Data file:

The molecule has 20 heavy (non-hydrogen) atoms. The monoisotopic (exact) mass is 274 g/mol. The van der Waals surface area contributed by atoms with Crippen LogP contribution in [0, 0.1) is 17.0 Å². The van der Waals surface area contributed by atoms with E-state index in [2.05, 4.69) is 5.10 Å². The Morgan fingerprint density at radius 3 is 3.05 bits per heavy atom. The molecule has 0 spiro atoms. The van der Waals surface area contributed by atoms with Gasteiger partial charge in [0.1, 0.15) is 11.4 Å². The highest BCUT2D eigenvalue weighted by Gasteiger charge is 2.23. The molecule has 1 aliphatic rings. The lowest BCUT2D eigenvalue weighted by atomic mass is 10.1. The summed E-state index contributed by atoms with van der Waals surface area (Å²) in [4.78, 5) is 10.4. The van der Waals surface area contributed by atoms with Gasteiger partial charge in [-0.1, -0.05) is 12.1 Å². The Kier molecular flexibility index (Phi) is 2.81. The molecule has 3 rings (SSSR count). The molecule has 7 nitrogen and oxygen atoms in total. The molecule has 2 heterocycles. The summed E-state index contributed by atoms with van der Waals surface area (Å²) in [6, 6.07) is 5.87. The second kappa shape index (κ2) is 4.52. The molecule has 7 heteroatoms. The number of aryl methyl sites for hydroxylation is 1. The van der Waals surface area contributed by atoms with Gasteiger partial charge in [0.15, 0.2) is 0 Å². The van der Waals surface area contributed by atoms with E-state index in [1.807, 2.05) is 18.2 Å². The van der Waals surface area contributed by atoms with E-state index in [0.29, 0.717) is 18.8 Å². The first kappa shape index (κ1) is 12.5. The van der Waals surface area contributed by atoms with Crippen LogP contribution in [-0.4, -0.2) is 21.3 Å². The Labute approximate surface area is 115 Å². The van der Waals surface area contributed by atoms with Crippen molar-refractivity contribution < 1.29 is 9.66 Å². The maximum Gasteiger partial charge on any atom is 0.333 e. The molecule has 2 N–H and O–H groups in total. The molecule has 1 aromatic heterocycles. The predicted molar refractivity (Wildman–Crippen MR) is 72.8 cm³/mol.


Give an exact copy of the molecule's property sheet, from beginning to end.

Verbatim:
The molecule has 20 heavy (non-hydrogen) atoms. The monoisotopic (exact) mass is 274 g/mol. The van der Waals surface area contributed by atoms with Crippen LogP contribution in [0, 0.1) is 17.0 Å². The van der Waals surface area contributed by atoms with E-state index in [2.05, 4.69) is 5.10 Å². The Morgan fingerprint density at radius 3 is 3.05 bits per heavy atom. The molecule has 0 spiro atoms. The van der Waals surface area contributed by atoms with Gasteiger partial charge in [0.1, 0.15) is 11.4 Å². The highest BCUT2D eigenvalue weighted by Gasteiger charge is 2.23. The molecule has 1 aliphatic rings. The lowest BCUT2D eigenvalue weighted by atomic mass is 10.1. The summed E-state index contributed by atoms with van der Waals surface area (Å²) in [4.78, 5) is 10.4. The van der Waals surface area contributed by atoms with Gasteiger partial charge in [-0.1, -0.05) is 12.1 Å². The Kier molecular flexibility index (Phi) is 2.81. The molecule has 3 rings (SSSR count). The molecule has 7 nitrogen and oxygen atoms in total. The molecule has 2 heterocycles. The summed E-state index contributed by atoms with van der Waals surface area (Å²) in [6, 6.07) is 5.87. The second kappa shape index (κ2) is 4.52. The molecule has 7 heteroatoms. The number of aryl methyl sites for hydroxylation is 1. The van der Waals surface area contributed by atoms with Gasteiger partial charge in [0.15, 0.2) is 0 Å². The van der Waals surface area contributed by atoms with E-state index in [1.807, 2.05) is 18.2 Å². The van der Waals surface area contributed by atoms with E-state index in [0.29, 0.717) is 18.8 Å². The first kappa shape index (κ1) is 12.5. The van der Waals surface area contributed by atoms with Crippen LogP contribution in [-0.4, -0.2) is 21.3 Å². The Labute approximate surface area is 115 Å². The van der Waals surface area contributed by atoms with Crippen molar-refractivity contribution < 1.29 is 9.66 Å². The maximum Gasteiger partial charge on any atom is 0.333 e. The molecule has 2 N–H and O–H groups in total. The molecule has 1 aromatic heterocycles. The predicted molar refractivity (Wildman–Crippen MR) is 72.8 cm³/mol.